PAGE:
Is it common to feel unsure about my relationship with the Church and Catholicism?
Yes. Many people are unsure, even many Catholics! Many people go through uncertainty and questions. That is normal. That is healthy. It is a sign that you are taking your spiritual growth seriously.

RCIA is there to help you grow in your relationship with God first, whether or not you join the church is secondary. You will not be expected to agree with everything the church says. This is simply a time of exploration.

What if we have doubts about converting?
Follow your heart. Go where you feel most at home. If it is the Catholic church great, if not, that is fine too. We would simply suggest that you explore, ask questions and listen to where you feel God is leading you. Pray for guidance, and you will be led to the right place, wherever it may be.

I haven’t felt God much in my life. What if I still haven’t really found God in my life?
The fact that you are asking the question says that you are moving toward God, and God is working in your life. The desire for a relationship with God is in itself a sign of God’s presence. Keep listening and praying. Ask God to open your heart and amazing things will happen.

I am engaged to a Catholic. Can I become Catholic in time for the wedding?
That depends on when the wedding is. The RCIA process takes around 9 months, so it is good to plan accordingly. In some cases you may be able to expedite the process and be received into the Church prior to the Easter vigil, though it is not the recommended way to do it.

Why does the RCIA process take such a long time?
Faith is something that takes time to grow, like a flower takes time to grow from a seed and bloom. RCIA is a process by which the seed of faith is nurtured, and it takes different amounts of time for different people. Someone who is wanting to become Catholic must learn about the faith before they can make a decision, and that learning takes time.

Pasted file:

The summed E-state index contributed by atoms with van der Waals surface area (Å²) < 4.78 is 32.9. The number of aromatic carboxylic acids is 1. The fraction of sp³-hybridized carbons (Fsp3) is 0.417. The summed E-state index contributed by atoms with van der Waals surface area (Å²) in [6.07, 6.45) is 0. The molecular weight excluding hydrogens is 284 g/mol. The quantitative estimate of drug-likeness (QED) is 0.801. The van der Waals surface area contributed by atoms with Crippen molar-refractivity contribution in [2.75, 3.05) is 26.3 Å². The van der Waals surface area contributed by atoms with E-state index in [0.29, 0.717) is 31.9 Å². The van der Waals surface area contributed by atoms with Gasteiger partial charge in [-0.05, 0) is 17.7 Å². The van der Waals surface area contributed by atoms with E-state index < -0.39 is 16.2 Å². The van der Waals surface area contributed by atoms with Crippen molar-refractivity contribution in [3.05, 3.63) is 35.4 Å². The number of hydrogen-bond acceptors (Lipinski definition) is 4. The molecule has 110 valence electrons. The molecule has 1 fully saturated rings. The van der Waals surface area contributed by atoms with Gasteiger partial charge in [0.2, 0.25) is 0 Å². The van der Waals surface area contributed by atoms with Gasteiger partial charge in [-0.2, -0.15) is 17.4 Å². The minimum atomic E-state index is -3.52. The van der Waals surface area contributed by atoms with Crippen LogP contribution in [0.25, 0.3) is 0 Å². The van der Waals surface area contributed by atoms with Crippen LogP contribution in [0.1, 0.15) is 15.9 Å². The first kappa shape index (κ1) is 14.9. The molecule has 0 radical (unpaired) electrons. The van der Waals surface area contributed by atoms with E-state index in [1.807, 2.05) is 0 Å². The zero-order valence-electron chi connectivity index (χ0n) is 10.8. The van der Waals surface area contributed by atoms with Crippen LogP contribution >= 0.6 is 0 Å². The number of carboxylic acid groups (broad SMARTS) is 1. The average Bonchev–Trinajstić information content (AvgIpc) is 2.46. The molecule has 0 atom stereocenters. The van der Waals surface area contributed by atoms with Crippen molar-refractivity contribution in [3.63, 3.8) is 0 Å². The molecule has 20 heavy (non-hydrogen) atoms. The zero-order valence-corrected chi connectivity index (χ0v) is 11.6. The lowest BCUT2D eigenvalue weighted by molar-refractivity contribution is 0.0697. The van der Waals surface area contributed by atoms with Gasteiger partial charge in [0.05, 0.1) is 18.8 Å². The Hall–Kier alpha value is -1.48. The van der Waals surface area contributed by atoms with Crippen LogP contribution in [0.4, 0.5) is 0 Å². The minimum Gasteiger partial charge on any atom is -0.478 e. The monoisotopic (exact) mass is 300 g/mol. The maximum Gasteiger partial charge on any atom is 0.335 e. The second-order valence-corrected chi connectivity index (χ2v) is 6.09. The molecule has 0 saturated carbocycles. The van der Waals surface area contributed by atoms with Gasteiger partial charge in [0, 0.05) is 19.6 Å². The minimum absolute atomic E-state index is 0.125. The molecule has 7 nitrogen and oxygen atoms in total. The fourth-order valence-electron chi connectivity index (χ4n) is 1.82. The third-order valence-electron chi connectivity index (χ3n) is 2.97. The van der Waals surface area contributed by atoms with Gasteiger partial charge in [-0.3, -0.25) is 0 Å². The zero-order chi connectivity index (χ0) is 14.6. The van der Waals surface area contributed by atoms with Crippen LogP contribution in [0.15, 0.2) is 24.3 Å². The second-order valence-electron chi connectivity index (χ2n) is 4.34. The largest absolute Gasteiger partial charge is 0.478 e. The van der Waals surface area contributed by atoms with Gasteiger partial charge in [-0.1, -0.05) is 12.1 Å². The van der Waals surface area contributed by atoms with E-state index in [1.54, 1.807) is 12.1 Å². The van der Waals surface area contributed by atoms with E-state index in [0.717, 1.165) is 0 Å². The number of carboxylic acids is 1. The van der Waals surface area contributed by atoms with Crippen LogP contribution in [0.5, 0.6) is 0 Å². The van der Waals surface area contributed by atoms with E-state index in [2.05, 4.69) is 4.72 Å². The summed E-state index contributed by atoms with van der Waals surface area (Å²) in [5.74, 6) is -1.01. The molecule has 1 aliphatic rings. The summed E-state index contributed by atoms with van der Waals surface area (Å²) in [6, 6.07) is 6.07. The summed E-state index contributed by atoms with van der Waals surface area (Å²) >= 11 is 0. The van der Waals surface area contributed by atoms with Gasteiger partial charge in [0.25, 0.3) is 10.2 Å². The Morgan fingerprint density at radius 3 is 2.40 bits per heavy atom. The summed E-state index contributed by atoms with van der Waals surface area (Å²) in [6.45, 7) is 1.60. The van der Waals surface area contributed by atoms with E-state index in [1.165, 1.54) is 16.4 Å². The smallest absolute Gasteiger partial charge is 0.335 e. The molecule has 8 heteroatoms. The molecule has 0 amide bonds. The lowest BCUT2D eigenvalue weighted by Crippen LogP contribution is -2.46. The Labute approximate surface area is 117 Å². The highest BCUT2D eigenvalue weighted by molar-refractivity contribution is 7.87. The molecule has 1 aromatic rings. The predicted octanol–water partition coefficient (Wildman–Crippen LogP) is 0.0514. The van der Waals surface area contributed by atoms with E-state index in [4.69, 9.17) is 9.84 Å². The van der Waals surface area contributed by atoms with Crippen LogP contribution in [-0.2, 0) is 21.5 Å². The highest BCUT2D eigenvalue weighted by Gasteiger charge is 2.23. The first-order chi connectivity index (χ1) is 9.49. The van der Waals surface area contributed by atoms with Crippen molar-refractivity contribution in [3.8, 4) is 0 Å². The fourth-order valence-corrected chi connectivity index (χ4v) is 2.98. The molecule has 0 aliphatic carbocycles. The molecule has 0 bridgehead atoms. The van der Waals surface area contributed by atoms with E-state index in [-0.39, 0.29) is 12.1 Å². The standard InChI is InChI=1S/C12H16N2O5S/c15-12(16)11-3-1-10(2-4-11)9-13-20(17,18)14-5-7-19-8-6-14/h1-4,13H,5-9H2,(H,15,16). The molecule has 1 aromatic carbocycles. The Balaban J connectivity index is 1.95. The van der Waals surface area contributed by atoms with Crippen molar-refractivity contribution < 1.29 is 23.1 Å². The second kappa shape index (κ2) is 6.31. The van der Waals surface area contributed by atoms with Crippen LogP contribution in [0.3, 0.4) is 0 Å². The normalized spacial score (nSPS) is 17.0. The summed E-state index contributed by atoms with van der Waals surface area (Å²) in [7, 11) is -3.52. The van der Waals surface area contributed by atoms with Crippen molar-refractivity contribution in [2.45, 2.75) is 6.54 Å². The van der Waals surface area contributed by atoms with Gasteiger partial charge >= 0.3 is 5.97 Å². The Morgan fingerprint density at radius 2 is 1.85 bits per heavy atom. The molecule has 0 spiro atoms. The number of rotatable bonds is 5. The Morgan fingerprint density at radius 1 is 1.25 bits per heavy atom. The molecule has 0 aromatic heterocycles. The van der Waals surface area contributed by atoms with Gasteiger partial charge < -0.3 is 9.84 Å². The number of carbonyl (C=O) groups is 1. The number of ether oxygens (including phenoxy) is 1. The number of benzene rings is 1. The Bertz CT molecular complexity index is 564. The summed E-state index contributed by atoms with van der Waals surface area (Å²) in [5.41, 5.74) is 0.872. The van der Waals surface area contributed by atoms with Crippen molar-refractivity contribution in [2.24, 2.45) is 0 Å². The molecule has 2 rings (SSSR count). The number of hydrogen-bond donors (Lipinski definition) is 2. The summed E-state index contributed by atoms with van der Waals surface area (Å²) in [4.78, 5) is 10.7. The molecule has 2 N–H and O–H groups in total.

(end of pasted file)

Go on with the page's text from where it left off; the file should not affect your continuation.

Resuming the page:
Like any relationship, a person's relationship with God develops, and it can’t be rushed. Everyone has their own pace, and their own particular needs and questions. The good news is that the process is fun, too! Most people who have come through the process say at the end: "I wish it had been longer.”

I am engaged to a Catholic. Does it mean I have to join RCIA?
No. You don’t have to be Catholic to get married in the Church. The decision to join the RCIA is one that you should make for yourself, because it is something you want to do, not because you feel you have to.

Do I need an annulment before I can join St. Monica? If “yes” what is the criteria?
No, you don’t need an annulment before you can attend St. Monica. The only time it becomes an issue is if you are divorced and plan on getting remarried in the Church. The annulment process takes approximately 6 months to a year. You start by consulting with a priest and starting the paperwork. You fill out certain forms discussing the reasons that your marriage didn’t work out, and those forms are sent to the tribunal in Jacksonville, who then makes a decision. It is advisable if you are planning on getting married in the Church to do this as soon as possible, to avoid the frustration of having to do that while planning your wedding.

If I was confirmed in another denomination, do I need to be re-confirmed in the Catholic Church?
When someone has been baptized in another denomination, they are not re-baptized. People who have already been confirmed are re-confirmed and receive Communion as part of being brought into the Church at the Easter Vigil.

We invite you to get closer to God through RCIA at St. Monica.

Learn More

Contact: Cheryl Meis